The team has also acknowledged the problems Europeans are having on 14.195 and K7C will avoid that frequency.  They are also moving to frequencies that will benefit the general classes in the USA.

Some may be happy to know that Bob, KK6EK, has been run ragged around the island by the local naturalist.  I have heard rumors of simple manual labor jobs, but, only rumors.  We are waiting with baited breadth for news about the Ant Project which we will pass along as soon as we get some.  And, we expect to have some of the multi media running tomorrow.

26 Sept 2005

K7C team leader, KK6EK reports the following:

" 26Sep2005 2343Z  Here is our situation:  We are still struggling with a huge amount of physical tasks--antenna commissioning, station protection, moving water and gasoline, working for the resident naturalist, etc. We are very tired, there is limited ability at this moment to respond to individual requests for bands, modes, skeds, etc. Said differently, the overhead of getting the system up and running, plus the required service to the island naturalist, is more than we anticipated. This is a very complex operation, including the SteppIRs, BCS, Titanex antennas, networked computers, satellite link, etc., etc. I find it a challenge even to keep up with these communications, as easy as they should be. In a day or so, when we get out of dither mode, it should go more smoothly."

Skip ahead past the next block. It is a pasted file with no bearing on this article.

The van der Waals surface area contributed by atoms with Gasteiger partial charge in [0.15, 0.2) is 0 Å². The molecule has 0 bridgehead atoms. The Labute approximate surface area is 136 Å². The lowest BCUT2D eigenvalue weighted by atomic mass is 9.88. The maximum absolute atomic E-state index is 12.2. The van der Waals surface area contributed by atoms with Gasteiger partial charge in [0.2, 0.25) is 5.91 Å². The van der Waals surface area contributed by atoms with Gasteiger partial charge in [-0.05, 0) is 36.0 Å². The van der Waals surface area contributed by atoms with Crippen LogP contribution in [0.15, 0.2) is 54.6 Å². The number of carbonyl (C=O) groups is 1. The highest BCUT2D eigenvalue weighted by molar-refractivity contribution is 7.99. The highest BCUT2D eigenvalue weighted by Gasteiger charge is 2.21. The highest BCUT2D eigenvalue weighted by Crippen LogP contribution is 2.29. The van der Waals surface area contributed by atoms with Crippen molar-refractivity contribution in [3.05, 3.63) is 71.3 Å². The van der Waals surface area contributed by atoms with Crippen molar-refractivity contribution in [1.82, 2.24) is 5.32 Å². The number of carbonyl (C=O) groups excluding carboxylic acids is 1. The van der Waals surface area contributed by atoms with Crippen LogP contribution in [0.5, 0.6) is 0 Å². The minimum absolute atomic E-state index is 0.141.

Here at home, we have made significant improvements to our server situation and will be in a position to provide the high bandwidth audio and image sections hopefully by Wednesday.  Since around mid-day (pst) today, DXA has been running very smoothly.  (Even your humble webmaster was lucky enough to be heard on 17 meters in the pile up and I saw my call come up on DXA...what a thrill compared to watching server logs!)

But the team is also experiencing a high number of dupes, which is most likely related to the fact that sometimes your "green square" doesn't show up immediately on DXA or is missing.  We have dealt with this issue in the post immediately below and are close to implementing a fix.  Rest assured that your call is in the log.  Please do not dupe your contact.

26 Sept 2005